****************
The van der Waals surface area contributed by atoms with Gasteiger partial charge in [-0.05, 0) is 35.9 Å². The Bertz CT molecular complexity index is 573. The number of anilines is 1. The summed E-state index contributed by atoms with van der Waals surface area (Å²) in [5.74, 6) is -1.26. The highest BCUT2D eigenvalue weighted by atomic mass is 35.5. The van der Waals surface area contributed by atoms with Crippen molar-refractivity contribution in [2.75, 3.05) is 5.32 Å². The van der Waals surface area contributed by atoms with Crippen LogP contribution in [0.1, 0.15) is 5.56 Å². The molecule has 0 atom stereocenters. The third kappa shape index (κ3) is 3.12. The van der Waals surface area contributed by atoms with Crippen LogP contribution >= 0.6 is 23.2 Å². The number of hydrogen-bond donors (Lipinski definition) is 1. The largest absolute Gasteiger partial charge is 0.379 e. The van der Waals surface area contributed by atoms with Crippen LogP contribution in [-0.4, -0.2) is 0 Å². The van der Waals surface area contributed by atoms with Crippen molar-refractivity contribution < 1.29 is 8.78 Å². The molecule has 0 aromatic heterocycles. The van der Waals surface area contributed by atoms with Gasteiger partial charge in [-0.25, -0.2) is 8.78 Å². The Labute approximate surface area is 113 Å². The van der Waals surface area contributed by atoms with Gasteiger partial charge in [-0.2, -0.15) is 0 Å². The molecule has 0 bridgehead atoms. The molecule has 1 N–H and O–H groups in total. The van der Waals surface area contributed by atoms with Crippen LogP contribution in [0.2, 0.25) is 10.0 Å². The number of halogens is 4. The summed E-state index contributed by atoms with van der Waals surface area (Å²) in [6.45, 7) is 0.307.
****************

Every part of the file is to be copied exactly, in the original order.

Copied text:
The van der Waals surface area contributed by atoms with Gasteiger partial charge in [-0.05, 0) is 35.9 Å². The Bertz CT molecular complexity index is 573. The number of anilines is 1. The summed E-state index contributed by atoms with van der Waals surface area (Å²) in [5.74, 6) is -1.26. The highest BCUT2D eigenvalue weighted by atomic mass is 35.5. The van der Waals surface area contributed by atoms with Crippen molar-refractivity contribution in [2.75, 3.05) is 5.32 Å². The van der Waals surface area contributed by atoms with Crippen LogP contribution in [0.1, 0.15) is 5.56 Å². The molecule has 0 atom stereocenters. The third kappa shape index (κ3) is 3.12. The van der Waals surface area contributed by atoms with Crippen LogP contribution >= 0.6 is 23.2 Å². The number of hydrogen-bond donors (Lipinski definition) is 1. The largest absolute Gasteiger partial charge is 0.379 e. The van der Waals surface area contributed by atoms with Crippen LogP contribution in [-0.4, -0.2) is 0 Å². The van der Waals surface area contributed by atoms with Crippen molar-refractivity contribution < 1.29 is 8.78 Å². The molecule has 0 aromatic heterocycles. The van der Waals surface area contributed by atoms with Gasteiger partial charge in [-0.25, -0.2) is 8.78 Å². The Labute approximate surface area is 113 Å². The van der Waals surface area contributed by atoms with Gasteiger partial charge in [-0.2, -0.15) is 0 Å². The molecule has 0 bridgehead atoms. The molecule has 1 N–H and O–H groups in total. The van der Waals surface area contributed by atoms with Crippen LogP contribution in [0.2, 0.25) is 10.0 Å². The number of halogens is 4. The summed E-state index contributed by atoms with van der Waals surface area (Å²) in [6.45, 7) is 0.307.